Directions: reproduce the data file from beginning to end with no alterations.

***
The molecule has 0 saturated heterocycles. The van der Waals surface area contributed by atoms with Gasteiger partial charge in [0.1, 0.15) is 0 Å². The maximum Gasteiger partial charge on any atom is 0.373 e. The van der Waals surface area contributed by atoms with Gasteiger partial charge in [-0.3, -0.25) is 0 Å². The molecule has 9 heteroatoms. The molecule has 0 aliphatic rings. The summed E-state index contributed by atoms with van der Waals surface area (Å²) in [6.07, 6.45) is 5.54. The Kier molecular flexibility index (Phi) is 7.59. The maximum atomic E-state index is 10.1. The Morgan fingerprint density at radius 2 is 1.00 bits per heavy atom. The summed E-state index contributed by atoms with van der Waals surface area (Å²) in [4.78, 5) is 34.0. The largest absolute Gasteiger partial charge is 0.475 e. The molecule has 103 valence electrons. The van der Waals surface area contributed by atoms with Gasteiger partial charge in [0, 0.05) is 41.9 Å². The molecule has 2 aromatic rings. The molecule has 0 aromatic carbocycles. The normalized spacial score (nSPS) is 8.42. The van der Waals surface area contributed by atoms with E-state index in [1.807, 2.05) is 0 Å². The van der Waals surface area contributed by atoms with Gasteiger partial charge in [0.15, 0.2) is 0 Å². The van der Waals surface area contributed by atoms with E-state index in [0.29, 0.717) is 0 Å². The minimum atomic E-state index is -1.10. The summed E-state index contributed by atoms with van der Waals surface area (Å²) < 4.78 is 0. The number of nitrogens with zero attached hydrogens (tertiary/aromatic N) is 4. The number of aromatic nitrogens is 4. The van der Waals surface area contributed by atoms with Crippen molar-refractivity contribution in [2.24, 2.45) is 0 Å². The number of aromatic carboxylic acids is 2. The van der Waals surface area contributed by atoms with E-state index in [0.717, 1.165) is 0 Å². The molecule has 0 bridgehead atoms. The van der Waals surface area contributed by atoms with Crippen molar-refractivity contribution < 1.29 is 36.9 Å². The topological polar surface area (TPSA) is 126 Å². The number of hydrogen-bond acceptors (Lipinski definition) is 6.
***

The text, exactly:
The molecule has 0 saturated heterocycles. The van der Waals surface area contributed by atoms with Gasteiger partial charge in [0.1, 0.15) is 0 Å². The maximum Gasteiger partial charge on any atom is 0.373 e. The van der Waals surface area contributed by atoms with Gasteiger partial charge in [-0.3, -0.25) is 0 Å². The molecule has 9 heteroatoms. The molecule has 0 aliphatic rings. The summed E-state index contributed by atoms with van der Waals surface area (Å²) in [6.07, 6.45) is 5.54. The Kier molecular flexibility index (Phi) is 7.59. The maximum atomic E-state index is 10.1. The Morgan fingerprint density at radius 2 is 1.00 bits per heavy atom. The summed E-state index contributed by atoms with van der Waals surface area (Å²) in [4.78, 5) is 34.0. The largest absolute Gasteiger partial charge is 0.475 e. The molecule has 103 valence electrons. The van der Waals surface area contributed by atoms with Gasteiger partial charge in [0, 0.05) is 41.9 Å². The molecule has 2 aromatic rings. The molecule has 0 aromatic carbocycles. The normalized spacial score (nSPS) is 8.42. The van der Waals surface area contributed by atoms with E-state index in [1.807, 2.05) is 0 Å². The van der Waals surface area contributed by atoms with Gasteiger partial charge in [0.15, 0.2) is 0 Å². The van der Waals surface area contributed by atoms with E-state index in [0.29, 0.717) is 0 Å². The minimum atomic E-state index is -1.10. The summed E-state index contributed by atoms with van der Waals surface area (Å²) < 4.78 is 0. The number of nitrogens with zero attached hydrogens (tertiary/aromatic N) is 4. The number of aromatic nitrogens is 4. The van der Waals surface area contributed by atoms with Crippen molar-refractivity contribution in [2.24, 2.45) is 0 Å². The number of aromatic carboxylic acids is 2. The van der Waals surface area contributed by atoms with E-state index in [0.717, 1.165) is 0 Å². The molecule has 0 bridgehead atoms. The van der Waals surface area contributed by atoms with Crippen molar-refractivity contribution < 1.29 is 36.9 Å². The topological polar surface area (TPSA) is 126 Å². The number of hydrogen-bond acceptors (Lipinski definition) is 6.